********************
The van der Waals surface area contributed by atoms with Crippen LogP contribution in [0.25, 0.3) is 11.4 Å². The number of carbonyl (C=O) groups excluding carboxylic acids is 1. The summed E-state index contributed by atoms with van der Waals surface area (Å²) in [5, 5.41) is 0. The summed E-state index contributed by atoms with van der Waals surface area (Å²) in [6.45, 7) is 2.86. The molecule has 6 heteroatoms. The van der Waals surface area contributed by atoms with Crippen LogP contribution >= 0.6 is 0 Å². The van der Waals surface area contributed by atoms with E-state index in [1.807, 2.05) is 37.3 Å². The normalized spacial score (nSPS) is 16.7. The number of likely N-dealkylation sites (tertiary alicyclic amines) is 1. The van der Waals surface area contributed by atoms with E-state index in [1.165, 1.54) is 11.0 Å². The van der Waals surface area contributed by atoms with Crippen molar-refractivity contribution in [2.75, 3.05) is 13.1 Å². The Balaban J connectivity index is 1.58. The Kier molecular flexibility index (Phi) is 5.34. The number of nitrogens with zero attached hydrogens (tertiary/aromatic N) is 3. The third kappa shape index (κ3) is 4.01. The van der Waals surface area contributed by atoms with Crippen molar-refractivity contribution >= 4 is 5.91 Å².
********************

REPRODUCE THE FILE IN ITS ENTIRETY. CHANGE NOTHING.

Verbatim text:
The van der Waals surface area contributed by atoms with Crippen LogP contribution in [0.25, 0.3) is 11.4 Å². The number of carbonyl (C=O) groups excluding carboxylic acids is 1. The summed E-state index contributed by atoms with van der Waals surface area (Å²) in [5, 5.41) is 0. The summed E-state index contributed by atoms with van der Waals surface area (Å²) in [6.45, 7) is 2.86. The molecule has 6 heteroatoms. The van der Waals surface area contributed by atoms with Crippen LogP contribution >= 0.6 is 0 Å². The van der Waals surface area contributed by atoms with E-state index in [1.807, 2.05) is 37.3 Å². The normalized spacial score (nSPS) is 16.7. The number of likely N-dealkylation sites (tertiary alicyclic amines) is 1. The van der Waals surface area contributed by atoms with E-state index in [1.165, 1.54) is 11.0 Å². The van der Waals surface area contributed by atoms with Crippen molar-refractivity contribution in [2.75, 3.05) is 13.1 Å². The Balaban J connectivity index is 1.58. The Kier molecular flexibility index (Phi) is 5.34. The number of nitrogens with zero attached hydrogens (tertiary/aromatic N) is 3. The third kappa shape index (κ3) is 4.01. The van der Waals surface area contributed by atoms with Crippen molar-refractivity contribution >= 4 is 5.91 Å².